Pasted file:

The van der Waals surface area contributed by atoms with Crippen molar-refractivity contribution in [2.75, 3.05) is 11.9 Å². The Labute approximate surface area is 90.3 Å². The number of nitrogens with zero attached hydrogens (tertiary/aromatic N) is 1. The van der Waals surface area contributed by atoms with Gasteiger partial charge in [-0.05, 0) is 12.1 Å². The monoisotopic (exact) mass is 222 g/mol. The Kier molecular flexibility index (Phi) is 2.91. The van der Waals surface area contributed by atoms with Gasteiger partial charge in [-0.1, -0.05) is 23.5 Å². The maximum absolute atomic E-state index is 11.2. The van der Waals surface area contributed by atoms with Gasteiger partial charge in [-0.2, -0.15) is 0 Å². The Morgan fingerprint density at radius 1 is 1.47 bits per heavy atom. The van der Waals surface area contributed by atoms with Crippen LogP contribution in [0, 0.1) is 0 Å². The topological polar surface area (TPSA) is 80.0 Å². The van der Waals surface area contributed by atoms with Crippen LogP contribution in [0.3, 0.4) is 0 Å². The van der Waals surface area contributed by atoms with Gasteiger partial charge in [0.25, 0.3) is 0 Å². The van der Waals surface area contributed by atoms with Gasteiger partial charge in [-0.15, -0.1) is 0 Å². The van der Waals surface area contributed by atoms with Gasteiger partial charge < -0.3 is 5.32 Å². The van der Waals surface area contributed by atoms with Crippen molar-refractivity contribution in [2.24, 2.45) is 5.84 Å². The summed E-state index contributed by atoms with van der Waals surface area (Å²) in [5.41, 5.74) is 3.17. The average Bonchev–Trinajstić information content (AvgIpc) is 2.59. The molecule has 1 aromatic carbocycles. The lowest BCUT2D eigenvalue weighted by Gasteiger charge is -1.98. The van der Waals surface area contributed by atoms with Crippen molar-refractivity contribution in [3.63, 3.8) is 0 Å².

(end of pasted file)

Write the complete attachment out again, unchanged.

The van der Waals surface area contributed by atoms with Crippen molar-refractivity contribution in [2.75, 3.05) is 11.9 Å². The Labute approximate surface area is 90.3 Å². The number of nitrogens with zero attached hydrogens (tertiary/aromatic N) is 1. The van der Waals surface area contributed by atoms with Gasteiger partial charge in [-0.05, 0) is 12.1 Å². The monoisotopic (exact) mass is 222 g/mol. The Kier molecular flexibility index (Phi) is 2.91. The van der Waals surface area contributed by atoms with Gasteiger partial charge in [-0.1, -0.05) is 23.5 Å². The maximum absolute atomic E-state index is 11.2. The van der Waals surface area contributed by atoms with Gasteiger partial charge in [-0.2, -0.15) is 0 Å². The Morgan fingerprint density at radius 1 is 1.47 bits per heavy atom. The van der Waals surface area contributed by atoms with Crippen LogP contribution in [0, 0.1) is 0 Å². The topological polar surface area (TPSA) is 80.0 Å². The van der Waals surface area contributed by atoms with Crippen LogP contribution in [0.3, 0.4) is 0 Å². The van der Waals surface area contributed by atoms with Gasteiger partial charge in [0.25, 0.3) is 0 Å². The van der Waals surface area contributed by atoms with Gasteiger partial charge in [-0.15, -0.1) is 0 Å². The van der Waals surface area contributed by atoms with Gasteiger partial charge < -0.3 is 5.32 Å². The van der Waals surface area contributed by atoms with Crippen molar-refractivity contribution in [2.24, 2.45) is 5.84 Å². The summed E-state index contributed by atoms with van der Waals surface area (Å²) in [5.41, 5.74) is 3.17. The average Bonchev–Trinajstić information content (AvgIpc) is 2.59. The molecule has 1 aromatic carbocycles. The lowest BCUT2D eigenvalue weighted by Gasteiger charge is -1.98. The van der Waals surface area contributed by atoms with Crippen molar-refractivity contribution in [3.63, 3.8) is 0 Å².